Monday, May 21, 2012

Emma Book Study: chapters 1-10

  I am quite glad about doing an Emma book study and I am sure, simply sure that I shall have fun! It will last through the 21st to the 26th. I shall do ten chapters at a time and do the last five on Saturday. So thank you and hope you all are satisfied with my ideas. :) OH... and I shall add pictures from both Emma's as the scenes go along. My thoughts are in brackets.

 Chapter Summaries and Key Quotes

1) The lovely beginning conveying the truth that Miss Taylor (Emma's former governess) is to be married and the bringing about of it was all Emma's idea. And so begins the lovely story.  
   Emma Woodhouse, handsome, clever, and rich, with a comfortable home and happy disposition, seemed to unite some of the best blessings of existence; and had lived nearly twenty-one years in the world with very little to distress or vex her.
Highbury, the large and populous village, almost amounting to a town, to which Hartfield, in spite of its separate lawn, and shrubberies, and name, did really belong, afforded her no equals. The Woodhouses were first in consequence there. All looked up to them. She had many acquaintance in the place, for her father was universally civil, but not one among them who could be accepted in lieu of Miss Taylor for even half a day. It was a melancholy change; and Emma could not but sigh over it, and wish for impossible things, till her father awoke, and made it necessary to be cheerful.

"All right I didn't want to have to do this but you leave me no choice... here comes the smolder." 

Mr. Knightley, a sensible man about seven or eight-and-thirty, was not only a very old and intimate friend of the family, but particularly connected with it, as the elder brother of Isabella's husband. He lived about a mile from Highbury, was a frequent visitor, and always welcome, and at this time more welcome than usual, as coming directly from their mutual connexions in London. He had returned to a late dinner, after some days' absence, and now walked up to Hartfield to say that all were well in Brunswick Square..." 

"Emma knows I never flatter her," said Mr. Knightley, "but I meant no reflection on any body. Miss Taylor has been used to have two persons to please; she will now have but one. The chances are that she must be a gainer." (Mr.Knightley about Emma)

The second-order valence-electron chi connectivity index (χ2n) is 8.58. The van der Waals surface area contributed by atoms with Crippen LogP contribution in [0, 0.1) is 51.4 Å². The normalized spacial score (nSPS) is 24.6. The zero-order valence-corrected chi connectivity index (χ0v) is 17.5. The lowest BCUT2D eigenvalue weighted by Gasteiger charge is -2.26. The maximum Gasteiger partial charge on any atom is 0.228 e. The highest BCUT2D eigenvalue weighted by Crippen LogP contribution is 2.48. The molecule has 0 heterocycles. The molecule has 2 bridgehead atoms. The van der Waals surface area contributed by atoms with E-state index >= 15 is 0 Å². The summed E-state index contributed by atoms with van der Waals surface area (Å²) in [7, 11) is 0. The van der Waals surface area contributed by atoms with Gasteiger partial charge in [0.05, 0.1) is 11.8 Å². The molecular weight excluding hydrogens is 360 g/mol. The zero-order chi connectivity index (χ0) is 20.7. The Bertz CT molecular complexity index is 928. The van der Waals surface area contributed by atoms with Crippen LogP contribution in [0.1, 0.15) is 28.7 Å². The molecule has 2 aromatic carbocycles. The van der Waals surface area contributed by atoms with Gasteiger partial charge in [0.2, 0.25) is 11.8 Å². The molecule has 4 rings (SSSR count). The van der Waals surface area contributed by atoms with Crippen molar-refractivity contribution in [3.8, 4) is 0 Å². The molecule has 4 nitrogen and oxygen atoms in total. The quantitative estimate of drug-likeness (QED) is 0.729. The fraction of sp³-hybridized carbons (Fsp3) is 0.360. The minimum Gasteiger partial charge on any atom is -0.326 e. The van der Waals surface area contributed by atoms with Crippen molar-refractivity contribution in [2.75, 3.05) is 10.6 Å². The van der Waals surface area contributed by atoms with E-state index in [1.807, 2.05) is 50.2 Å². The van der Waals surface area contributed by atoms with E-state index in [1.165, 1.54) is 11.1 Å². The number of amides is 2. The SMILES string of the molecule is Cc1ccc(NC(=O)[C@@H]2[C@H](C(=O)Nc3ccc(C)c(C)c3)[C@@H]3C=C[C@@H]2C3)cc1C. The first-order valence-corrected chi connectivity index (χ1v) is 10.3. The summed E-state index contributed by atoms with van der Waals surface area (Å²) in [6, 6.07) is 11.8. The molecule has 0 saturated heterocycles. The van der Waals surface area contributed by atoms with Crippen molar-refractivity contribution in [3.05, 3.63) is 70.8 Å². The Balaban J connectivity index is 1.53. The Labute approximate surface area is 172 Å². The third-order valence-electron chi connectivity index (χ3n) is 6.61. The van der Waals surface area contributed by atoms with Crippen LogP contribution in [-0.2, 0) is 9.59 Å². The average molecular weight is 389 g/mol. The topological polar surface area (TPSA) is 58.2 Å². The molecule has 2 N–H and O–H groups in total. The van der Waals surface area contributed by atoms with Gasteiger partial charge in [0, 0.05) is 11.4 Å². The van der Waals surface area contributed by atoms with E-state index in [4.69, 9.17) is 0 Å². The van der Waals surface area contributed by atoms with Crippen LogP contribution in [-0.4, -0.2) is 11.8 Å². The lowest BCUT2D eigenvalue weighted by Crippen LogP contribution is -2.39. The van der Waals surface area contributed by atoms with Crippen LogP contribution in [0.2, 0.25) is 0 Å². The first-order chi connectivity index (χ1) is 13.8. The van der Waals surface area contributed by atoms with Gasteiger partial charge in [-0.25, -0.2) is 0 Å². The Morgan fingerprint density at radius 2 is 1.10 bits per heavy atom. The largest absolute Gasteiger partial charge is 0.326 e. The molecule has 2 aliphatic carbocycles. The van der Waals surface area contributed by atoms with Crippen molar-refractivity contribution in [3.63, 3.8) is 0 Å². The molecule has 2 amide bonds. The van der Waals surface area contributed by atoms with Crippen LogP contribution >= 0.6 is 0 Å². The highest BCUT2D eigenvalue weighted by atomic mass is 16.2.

Emma turned away her head, divided between tears and smiles. 

There is surly enough room for you as well, Mr. Weston!
"Ever since the day--about four years ago--that Miss Taylor and I met with him in Broadway Lane, when, because it began to drizzle, he darted away with so much gallantry, and borrowed two umbrellas for us from Farmer Mitchell's, I made up my mind on the subject. I planned the match from that hour; and when such success has blessed me in this instance, dear papa, you cannot think that I shall leave off match-making." (Emma triumphing over her ‘success’ in matching Miss Taylor and Mr. Weston)

2) Tells a bit of Jane Fairfax and also Mr. Frank Churchill. And also tells a little of Mr. Woodhouse's disposition. 
“Mr. Frank Churchill was one of the boasts of Highbury, and a lively curiosity to see him prevailed, though the compliment was so little returned that he had never been there in his life. His coming to visit his father had been often talked of but never achieved.”

There was a strange rumour in Highbury of all the little Perrys being seen with a slice of Mrs. Weston's wedding-cake in their hands: but Mr. Woodhouse would never believe it.” (Mr. Woodhouse’s thoughts)
3) Emma meets Harriet and is delighted with her sweetness and simpleness. 
“As she (Emma) sat one morning, looking forward to exactly such a close of the present day, a note was brought from Mrs. Goddard, requesting, in most respectful terms, to be allowed to bring Miss Smith with her; a most welcome request: for Miss Smith was a girl of seventeen, whom Emma knew very well by sight, and had long felt an interest in, on account of her beauty. A very gracious invitation was returned, and the evening no longer dreaded by the fair mistress of the mansion.